What is Better: SEO or PPC? // November 15, 2016

seo-vs-ppc

The search results you see on Google when you type something in, are either due to SEO or PPC. With Google owning 88% of the UK’s search market, having your company feature on their search listings is essential to be competitive or generate new business. However, for most businesses, it can be a difficult decision whether to pursue SEO, PPC or both so our guide explains what they are, how they work and when they are most effective.

seo-vs-ppc

SEO vs PPC at a glance

Search Engine Optimisation (SEO) refers to the techniques used to get your website to rank on Google’s search (or other engines such as Bing or Yahoo). Because you are using techniques, you do not have to pay whenever someone clicks on your website’s listing and being ‘organic’ there is no ‘ad’ symbol next to the result.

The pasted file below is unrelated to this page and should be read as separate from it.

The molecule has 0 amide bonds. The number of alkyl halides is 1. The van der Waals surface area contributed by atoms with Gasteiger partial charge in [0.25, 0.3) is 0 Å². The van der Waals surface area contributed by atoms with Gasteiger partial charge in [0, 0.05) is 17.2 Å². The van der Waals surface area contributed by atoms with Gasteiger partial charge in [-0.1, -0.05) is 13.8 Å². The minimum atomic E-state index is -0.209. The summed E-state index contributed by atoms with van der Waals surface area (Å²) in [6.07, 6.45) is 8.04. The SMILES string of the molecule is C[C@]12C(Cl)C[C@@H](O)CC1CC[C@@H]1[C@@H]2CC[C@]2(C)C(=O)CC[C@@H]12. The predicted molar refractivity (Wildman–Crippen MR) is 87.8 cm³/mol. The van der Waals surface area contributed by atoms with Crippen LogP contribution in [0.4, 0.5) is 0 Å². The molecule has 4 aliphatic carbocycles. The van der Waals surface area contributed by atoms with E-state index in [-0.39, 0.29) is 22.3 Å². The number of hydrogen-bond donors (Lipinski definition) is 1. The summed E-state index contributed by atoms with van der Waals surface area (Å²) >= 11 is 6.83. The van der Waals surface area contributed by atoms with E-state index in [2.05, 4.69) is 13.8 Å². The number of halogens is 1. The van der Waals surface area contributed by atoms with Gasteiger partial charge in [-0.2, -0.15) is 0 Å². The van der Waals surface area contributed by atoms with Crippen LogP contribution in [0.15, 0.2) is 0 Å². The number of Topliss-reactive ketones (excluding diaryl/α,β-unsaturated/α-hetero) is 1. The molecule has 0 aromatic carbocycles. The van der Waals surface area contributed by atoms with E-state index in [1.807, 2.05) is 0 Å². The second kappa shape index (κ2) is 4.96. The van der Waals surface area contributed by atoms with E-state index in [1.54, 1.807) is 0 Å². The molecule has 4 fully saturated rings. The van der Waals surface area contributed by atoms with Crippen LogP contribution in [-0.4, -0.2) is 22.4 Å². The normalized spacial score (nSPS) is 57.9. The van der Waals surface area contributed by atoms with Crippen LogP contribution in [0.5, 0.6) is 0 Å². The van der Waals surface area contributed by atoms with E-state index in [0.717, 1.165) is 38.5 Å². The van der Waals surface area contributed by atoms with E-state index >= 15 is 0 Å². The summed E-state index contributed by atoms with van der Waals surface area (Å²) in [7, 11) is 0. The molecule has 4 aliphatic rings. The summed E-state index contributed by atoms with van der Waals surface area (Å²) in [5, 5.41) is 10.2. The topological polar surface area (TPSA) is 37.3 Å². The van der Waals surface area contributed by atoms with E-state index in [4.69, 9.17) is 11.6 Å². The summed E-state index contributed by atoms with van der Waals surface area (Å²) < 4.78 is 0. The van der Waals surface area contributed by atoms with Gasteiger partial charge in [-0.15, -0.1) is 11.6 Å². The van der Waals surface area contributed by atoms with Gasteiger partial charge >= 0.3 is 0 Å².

Pay Per Click Advertising (PPC) involves paying for adverts on Google. Using Google’s Adwords system, you get to choose the keywords to ‘bid’ on and set a daily budget. You are charged every time someone clicks on your adverts, hence it is called ‘pay per click’ and the higher the position and more competitive keyword you want, the more you will pay.

As shown above, the red boxes are depicted by the paid adverts and anything without an advert is a natural/organic search, and requires search engine optimisation.

What are the advantages of SEO?

It is essentially free to get on Google’s natural search listings. Of course, you need a website and a bit of SEO know-how, but the idea is, that Google naturally rewards the most relevant websites. So, if you have a website with a good design that has been around for a few years and has relevant information about your company and your business, alongside naturally gaining some online PR, you should rank organically. There are some more technical elements such as adding sitemaps, fixing crawl errors, site speed etc but speaking to an SEO professional or doing some reading on Search Engine Watch will help you with the basics.